UChicago Law Professor Describes Kavanaugh Confirmation Dismally

 /  Oct. 28, 2018, 6:37 p.m.


This past Tuesday, the University of Chicago Institute of Politics hosted Law School Professor David A. Strauss for a conversation on Justice Brett Kavanaugh’s confirmation to the US Supreme Court. Strauss began with the disclaimer: “I’m going to be a little bleak.”   

Strauss, the former Reagan administration assistant to the US Solicitor General, expressed that the Supreme Court has become “an instrument of partisan warfare.” This, he argued, is primarily a result of Republicans’ refusal to hear President Barack Obama’s appointment to the high court, Judge Merrick Garland of the D.C. Circuit Court of Appeals, after the death of Justice Antonin Scalia in early 2016. By not hearing a qualified and respected judge, Strauss argued, the GOP sent a message of intransigence and partisanship to Democrats. After his election, President Donald Trump, supported by the majority Republican Congress, could virtually confirm any candidate he desired. The subsequent appointment of Judge Neil Gorsuch to fill Scalia’s vacancy solidified Democrats’ perceptions of the Republican commitment to party politics. Gorsuch’s appointment shaped both parties’ attitudes as they entered the Kavanaugh hearings, a process which ended in a 50–48 vote confirming Kavanaugh’s replacement of Justice Anthony Kennedy as the ninth Justice on the Court. With the absence of Kennedy, who was considered to be the Court’s swing vote on many issues, and the introduction of Kavanaugh, the Supreme Court will sway decidedly more conservative than it has since the 1930s.

Kavanaugh will now rule on future cases regarding issues such as abortion, gun control, and immigration. Given the amount of power that Kavanaugh holds, if Strauss could advise the new judge and his colleagues, he would tell them to “go slow!” According to the legal scholar, this maxim would allow the Court to communicate that it seeks to change America’s law only according to the context of individual cases, instead of blanketly siding with conservative parties in hearings. This could lead to the reversal of the Court’s image as a partisan institution.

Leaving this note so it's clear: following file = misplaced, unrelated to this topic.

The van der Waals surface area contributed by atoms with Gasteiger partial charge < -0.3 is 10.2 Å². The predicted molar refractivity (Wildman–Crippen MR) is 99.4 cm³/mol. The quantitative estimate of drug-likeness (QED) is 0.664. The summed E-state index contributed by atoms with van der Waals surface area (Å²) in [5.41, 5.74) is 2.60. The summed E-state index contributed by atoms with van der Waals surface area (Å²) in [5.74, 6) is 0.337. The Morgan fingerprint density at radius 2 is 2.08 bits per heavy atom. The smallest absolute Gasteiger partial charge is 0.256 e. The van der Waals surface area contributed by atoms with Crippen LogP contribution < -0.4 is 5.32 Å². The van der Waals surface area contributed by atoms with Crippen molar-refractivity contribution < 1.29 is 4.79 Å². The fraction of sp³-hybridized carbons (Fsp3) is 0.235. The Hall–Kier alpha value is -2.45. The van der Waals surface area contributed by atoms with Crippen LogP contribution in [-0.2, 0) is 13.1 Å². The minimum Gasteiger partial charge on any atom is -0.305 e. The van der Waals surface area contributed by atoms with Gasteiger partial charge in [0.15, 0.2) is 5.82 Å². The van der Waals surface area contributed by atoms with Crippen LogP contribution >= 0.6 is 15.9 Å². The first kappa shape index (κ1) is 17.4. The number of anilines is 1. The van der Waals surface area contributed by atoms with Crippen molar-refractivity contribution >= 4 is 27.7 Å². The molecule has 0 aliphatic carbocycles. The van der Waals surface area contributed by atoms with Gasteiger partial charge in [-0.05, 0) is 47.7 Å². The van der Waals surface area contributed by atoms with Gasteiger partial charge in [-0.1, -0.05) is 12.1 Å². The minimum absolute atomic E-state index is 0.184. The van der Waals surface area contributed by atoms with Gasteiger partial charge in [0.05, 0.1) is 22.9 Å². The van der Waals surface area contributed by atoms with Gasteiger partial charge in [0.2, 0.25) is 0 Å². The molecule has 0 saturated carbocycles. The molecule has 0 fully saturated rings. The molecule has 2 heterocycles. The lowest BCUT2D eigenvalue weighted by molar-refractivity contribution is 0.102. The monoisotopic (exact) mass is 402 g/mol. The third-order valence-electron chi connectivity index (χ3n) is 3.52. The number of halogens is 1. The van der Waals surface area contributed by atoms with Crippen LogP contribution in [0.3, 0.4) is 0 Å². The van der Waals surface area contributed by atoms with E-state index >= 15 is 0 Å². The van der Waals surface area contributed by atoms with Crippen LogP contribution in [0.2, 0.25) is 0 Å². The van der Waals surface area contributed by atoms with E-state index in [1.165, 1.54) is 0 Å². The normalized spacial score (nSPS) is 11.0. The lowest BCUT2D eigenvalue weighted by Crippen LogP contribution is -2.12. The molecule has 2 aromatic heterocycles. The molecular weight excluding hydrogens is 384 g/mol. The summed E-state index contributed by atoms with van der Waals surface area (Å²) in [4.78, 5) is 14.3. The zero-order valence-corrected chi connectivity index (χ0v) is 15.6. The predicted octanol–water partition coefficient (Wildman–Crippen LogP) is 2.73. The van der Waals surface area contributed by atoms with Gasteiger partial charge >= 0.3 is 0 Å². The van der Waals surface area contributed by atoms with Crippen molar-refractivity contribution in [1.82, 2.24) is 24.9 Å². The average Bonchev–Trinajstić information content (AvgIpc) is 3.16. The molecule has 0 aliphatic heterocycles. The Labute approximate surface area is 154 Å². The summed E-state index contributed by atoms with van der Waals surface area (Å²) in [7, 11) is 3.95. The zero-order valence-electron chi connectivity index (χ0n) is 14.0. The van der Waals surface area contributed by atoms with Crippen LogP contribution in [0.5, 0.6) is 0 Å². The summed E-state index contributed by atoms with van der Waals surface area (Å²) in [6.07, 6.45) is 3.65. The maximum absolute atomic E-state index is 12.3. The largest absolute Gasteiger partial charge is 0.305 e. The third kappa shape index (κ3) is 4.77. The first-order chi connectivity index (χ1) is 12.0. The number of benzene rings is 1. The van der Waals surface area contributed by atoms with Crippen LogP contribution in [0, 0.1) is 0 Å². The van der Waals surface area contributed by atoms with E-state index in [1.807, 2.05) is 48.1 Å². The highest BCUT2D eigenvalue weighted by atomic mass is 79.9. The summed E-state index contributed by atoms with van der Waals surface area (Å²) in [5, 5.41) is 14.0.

Strauss commented that while the new justice will effect change, it will happen gradually. However, when questioned as to the future of Roe v. Wade, he seemed confident that the Court would roll back protections afforded by the 1973 decision. The landmark case and the right to abortion, as preserved under the Fourteenth Amendment, could now be diminished by any pro-life case the Supreme Court decides to take on.

In the following question and answer session, one student asked how the Democrats’ treatment of Kavanaugh during the Senate confirmation process will affect his future rulings. Strauss replied that he believes Kavanaugh will hold potentially competing interests in cases related to the Me Too movement: his desire for vengeance could conflict with his responsibility to act judiciously.   

Despite his self-professed bleak outlook, Strauss noted that the fate of the Judiciary is ultimately in the hands of the people. Although Kavanaugh holds a lifetime appointment, Americans still possess the ability to elect representatives that will affect the composition of future Supreme Courts. Thus the Court is still within their control; as Strauss said, “It always is. It always has been.”

The image featured in this article is used under the Creative Commons 2.0 License. The original was taken by Hilary Schwab and can be found here.

Finneas Barry


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